The mandatory gender pay reporting final regulations are expected to be issued and come into force by 1 October 2016. However, employers will not be expected to publish the required information immediately.
Some quick Facts:
- Mandatory gender pay gap reporting will affect employers with at least 250 relevant employees.
- Employers will be required to report the difference in mean bonus, mean pay, and median pay.
- Final regulations are expected by 1 October 2016, though the first full report is expected by April 2018.
On 12 February 2016, The Government Equalities Office published a Government Consultation Draft introducing mandatory gender pay gap reporting (draft regulations).
Once adopted, the proposed regulations are expected to become effective on 1 October 2016 and become part of the Equality Act 2010.
If adopted, the draft regulations would apply to private and voluntary large employers. The draft regulations define ‘large employer’ as an employer with at least 250 relevant employees. A ‘relevant employee’ is someone who ordinarily works in Great Britain and whose contract is governed by UK legislation.
Similar provisions for public sector employees will be introduced as part of the Public Sector Equality Duty.
Mandatory Gender Pay Gap Reporting
Reporting under the draft regulations will take place as a publication of employee payment data. Specifically, the draft regulations require employers to report the following:
- The difference in mean bonus, mean pay and median pay during the pay period between male and female employees;
- The proportion of male and female employees who received bonus pay during the 12 months preceding the relevant date (as a percentage of the total number of relevant male and female employees, respectively); and
- The numbers of male and female relevant employees according to quartile pay bands.
- An employer’s initial mandatory reporting must be published within 12 months of the relevant date. Subsequent reports will be required annually thereafter.
Employers will also be required to include written statements confirming that the information they submitted is accurate.
To comply with these regulations, employers will need to publish the information referenced above on a searchable UK website.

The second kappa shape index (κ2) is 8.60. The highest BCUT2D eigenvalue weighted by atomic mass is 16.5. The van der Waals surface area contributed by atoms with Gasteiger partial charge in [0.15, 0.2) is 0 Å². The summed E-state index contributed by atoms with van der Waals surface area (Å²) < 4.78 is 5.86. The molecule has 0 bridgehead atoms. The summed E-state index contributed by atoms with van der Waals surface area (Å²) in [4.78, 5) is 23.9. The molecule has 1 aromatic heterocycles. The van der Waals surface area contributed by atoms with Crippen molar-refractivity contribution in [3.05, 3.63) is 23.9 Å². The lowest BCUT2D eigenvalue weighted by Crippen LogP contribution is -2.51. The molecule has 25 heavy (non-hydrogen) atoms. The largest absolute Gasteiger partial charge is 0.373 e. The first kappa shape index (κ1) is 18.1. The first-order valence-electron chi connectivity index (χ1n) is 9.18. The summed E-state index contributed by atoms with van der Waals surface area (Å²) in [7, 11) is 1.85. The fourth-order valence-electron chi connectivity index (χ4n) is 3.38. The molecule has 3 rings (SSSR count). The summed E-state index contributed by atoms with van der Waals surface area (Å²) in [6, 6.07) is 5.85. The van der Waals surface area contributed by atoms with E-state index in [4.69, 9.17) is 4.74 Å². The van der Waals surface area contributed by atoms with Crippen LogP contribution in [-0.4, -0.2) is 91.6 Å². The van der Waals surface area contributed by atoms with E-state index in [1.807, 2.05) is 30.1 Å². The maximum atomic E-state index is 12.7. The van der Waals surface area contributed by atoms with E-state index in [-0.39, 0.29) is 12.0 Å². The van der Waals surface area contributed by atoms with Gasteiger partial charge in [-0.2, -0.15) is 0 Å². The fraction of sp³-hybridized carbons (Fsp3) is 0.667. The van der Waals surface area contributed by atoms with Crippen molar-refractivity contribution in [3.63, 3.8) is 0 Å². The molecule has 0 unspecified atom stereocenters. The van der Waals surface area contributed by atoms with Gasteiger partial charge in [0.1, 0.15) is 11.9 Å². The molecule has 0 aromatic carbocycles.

The publication must be in English and must be accessible to the public. In order to monitor improvements, employers will be required to retain reported information on the website for at least three years.
Employers will also be required to upload this information to a government-sponsored website. At least initially, the Government Equalities Office is expected to maintain ownership of this government website.
Calculating Pay Statistics
For purposes of calculating the means and medians previously mentioned, ‘pay’ includes the following:
- Basic pay
- Paid leave
- Maternity pay
- Sick pay
- Area allowances
- Shift premium pay
- Bonus pay and other pay (including car allowances paid through the payroll, on call and standby allowances, and clothing, first-aider or fire warden allowances).
‘Pay’ does not include overtime pay, expenses, the value of salary sacrifice schemes, benefits in kind, redundancy pay, arrears of pay or tax credits. This definition of pay is consistent with the definition used by the Office of National Statistics (ONS) for the Annual Survey of Hours and Earnings (ASHE).
Currently, the draft regulations do not propose enforcement penalties. However, the Government Equalities Office will closely monitor compliance with finalised regulations during the initial years of implementation.
In addition, the government is expected to publish a database of complying employers. This information will be available to the public through a government-sponsored website. The website is also expected to identify examples of compliance and non-compliance.
The Government Equalities Office is expecting to review all comments and respond to public comments by the summer of 2016.
Final regulations are expected to be issued and come into force by 1 October 2016. However, employers will not be expected to publish the required information immediately. Rather, employers may be required to produce a ‘snapshot’ report by April 2017 (employers will be allowed to look back at previous data for this initial report). The first full reports are expected for April 2018, and annually thereafter.
Impact on Employers
Even though final regulations have not yet been published, employers should evaluate how they plan to comply with these upcoming regulations.
Employers may need to implement new payroll systems and procedures or modify current ones in order to produce the data they will be required to publish.
Employers should also use initial data to understand pay differences between male and female employees, and, if there is a gap, seek to understand why the gap exists.
Employers should also consider drafting internal communications to help answer questions and concerns from their personnel, shareholders and the general public regarding their current pay equity conditions.